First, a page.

The program is a distillation of the most impactful approaches and techniques that have helped my clients over the last twenty plus years to successfully affect their own personal and professional transformations. These are powerful methodologies I repeatedly utilize in my own life as well.
I’ll be personally guiding an intimate group of executives through this process over the next thirteen weeks utilizing a powerful blend of online training (that you’ll have lifetime access to), small group mastermind meetings and one-on-one coaching support.
What differentiates this program from all the others out there is that it isn’t about blindly following a recipe for success that attempts to make you someone you are not. The program is designed to help you move more deeply into who you truly are, so that you can connect with your own wisdom and allow it to guide you in ways that are authentic and natural to you, and lead you to your own personal uniqueness and strengths.
You’ll learn to leverage your experiences in ways that bring clarity and focus into your life, and experience lightness as you begin to let go of things you’ve been making yourself do all these years that have weighed you down and created unnecessary pressure and anxiety. All this while enjoying unprecedented levels of performance and energy that is sustainable – because it comes from the inside out.
Whether you decide to join me, or opt to go it alone, I encourage you with all my heart to exercise the courage to answer your own personal and professional call to greatness. Make the decision now to step out of that dimly lit room and into the light of possibility, expansion and growth.
If you’d like to chat about The Pinocchio Principle Unleashed program and get answers to any questions you may have about it, you can click here to schedule a call directly with me. But don’t wait too long. The fall session will be kicking off on Wednesday, September 22 and there are only a few seats remaining. To maximize interaction and individualized support, registration is capped at 8 to 10 people. Click here for more information or to save your seat.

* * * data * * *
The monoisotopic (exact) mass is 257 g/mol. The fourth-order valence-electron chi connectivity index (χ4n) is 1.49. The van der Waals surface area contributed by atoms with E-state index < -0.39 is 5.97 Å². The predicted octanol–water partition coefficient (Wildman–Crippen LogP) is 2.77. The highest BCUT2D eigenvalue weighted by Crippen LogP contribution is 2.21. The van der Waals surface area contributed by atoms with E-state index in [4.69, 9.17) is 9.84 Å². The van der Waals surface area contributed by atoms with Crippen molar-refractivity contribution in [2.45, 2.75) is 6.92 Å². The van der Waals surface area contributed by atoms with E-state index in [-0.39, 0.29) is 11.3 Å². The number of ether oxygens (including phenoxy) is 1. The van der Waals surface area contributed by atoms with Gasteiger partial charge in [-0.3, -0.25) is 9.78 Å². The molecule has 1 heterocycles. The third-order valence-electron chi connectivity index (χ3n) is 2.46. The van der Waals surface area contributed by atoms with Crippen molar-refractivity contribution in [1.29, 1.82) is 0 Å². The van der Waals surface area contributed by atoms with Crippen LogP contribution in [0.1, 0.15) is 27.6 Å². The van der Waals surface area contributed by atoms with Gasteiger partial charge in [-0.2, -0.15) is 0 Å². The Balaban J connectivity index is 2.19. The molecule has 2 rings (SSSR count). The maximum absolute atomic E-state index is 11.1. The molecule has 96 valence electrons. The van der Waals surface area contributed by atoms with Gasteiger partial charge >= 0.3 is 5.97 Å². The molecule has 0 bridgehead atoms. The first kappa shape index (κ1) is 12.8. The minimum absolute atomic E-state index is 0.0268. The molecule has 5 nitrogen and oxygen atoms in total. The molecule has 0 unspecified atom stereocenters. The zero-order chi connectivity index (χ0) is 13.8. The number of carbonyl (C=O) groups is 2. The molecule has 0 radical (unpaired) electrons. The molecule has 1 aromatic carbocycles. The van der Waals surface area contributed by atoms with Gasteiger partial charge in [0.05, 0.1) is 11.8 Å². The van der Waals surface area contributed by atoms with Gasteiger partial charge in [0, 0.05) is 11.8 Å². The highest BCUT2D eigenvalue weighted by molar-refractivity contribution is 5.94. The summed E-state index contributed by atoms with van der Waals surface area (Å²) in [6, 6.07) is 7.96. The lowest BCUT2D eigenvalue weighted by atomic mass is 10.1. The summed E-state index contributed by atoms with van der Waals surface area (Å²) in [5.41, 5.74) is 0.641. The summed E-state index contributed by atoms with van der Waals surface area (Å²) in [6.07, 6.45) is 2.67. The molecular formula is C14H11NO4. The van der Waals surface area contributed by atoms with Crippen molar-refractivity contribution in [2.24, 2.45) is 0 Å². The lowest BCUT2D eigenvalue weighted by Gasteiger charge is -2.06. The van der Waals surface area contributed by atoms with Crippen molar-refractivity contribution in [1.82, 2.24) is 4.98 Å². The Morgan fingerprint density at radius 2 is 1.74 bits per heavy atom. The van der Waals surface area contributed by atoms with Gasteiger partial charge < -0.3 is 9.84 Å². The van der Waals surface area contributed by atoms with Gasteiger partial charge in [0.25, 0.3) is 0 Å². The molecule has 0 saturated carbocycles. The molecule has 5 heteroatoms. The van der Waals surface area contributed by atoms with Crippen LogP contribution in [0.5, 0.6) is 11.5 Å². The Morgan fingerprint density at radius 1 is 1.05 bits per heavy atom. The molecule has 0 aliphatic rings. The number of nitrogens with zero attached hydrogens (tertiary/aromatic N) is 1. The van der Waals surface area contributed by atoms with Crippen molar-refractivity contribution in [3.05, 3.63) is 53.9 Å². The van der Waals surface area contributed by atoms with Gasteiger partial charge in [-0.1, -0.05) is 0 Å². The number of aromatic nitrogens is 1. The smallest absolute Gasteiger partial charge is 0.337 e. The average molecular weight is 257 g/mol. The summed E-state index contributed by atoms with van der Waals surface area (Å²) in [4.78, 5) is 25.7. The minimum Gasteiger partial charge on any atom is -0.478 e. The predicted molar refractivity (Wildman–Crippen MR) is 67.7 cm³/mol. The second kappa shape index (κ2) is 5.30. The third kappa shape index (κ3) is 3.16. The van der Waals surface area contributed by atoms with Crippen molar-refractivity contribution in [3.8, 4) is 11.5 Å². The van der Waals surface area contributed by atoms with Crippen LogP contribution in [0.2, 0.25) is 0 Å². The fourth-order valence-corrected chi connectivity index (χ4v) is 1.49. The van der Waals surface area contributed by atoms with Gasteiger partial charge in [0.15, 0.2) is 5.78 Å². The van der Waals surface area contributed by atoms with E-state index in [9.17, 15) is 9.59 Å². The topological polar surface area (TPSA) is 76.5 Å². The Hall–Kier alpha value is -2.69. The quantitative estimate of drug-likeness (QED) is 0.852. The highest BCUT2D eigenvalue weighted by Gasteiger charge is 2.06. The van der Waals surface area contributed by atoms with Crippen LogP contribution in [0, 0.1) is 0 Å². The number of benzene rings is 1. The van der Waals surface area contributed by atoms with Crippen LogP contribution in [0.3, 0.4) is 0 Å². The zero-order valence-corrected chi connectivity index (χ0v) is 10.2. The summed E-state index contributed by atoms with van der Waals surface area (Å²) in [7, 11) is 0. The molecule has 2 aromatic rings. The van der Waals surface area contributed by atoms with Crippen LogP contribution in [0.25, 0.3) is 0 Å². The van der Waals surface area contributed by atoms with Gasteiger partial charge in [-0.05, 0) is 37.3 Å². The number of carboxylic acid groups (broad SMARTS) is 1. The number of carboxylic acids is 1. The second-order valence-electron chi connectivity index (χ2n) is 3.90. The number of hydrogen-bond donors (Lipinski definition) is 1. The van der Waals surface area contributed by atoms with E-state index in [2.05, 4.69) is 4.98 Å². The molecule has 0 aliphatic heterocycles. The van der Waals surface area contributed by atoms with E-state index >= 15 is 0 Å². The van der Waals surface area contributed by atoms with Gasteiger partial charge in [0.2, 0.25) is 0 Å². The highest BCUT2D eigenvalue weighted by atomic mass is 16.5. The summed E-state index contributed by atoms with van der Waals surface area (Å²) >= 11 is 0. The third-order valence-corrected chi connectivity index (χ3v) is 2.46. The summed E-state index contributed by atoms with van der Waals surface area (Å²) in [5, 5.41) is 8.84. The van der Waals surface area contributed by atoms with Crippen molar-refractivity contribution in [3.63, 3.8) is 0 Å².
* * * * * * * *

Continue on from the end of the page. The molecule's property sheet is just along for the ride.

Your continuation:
Does your organization sponsor professional development? To assist you in getting approval to use corporate funds for your registration in the program, download the business case for participating in the program.
My recent post, Don’t Let Your To Do List Keep You From Living Your Best Life, was born of a growing awareness that a fixation on to-do lists and time management systems can actually work against you if you’re not careful. That being said, with or without to-do lists, there is never a shortage of things that need tending to.
So how do you get stuff done without becoming trapped in your system? Here are ten tips for how not to be a slave to your to-do list:
- 1) Write things down to get them out of your head, but don’t let them become set in stone. You are just freeing up brain space so that you can take a look at the gook in there and sort through it. Think of your list more as a collection of options than an inventory of things that all have to be done. Challenge yourself on whether these tasks (a) really need to get done at all (b) really need to get done now and (c) really need to be done by you. The more often you engage this filter, the more your to-do list will become an accurate of a reflection what you really, honestly need to do.
- 2) Don’t allow your list to be something that hangs over your head and haunts you. Procrastination is largely a function of avoiding a decision we think will be painful. But the resistance this procrastination reinforces and feeds ultimately becomes more painful than anything it could protect you from. So, make some decisions about the things you will commit yourself to, and those you will give yourself permission to delegate, defer, or dump.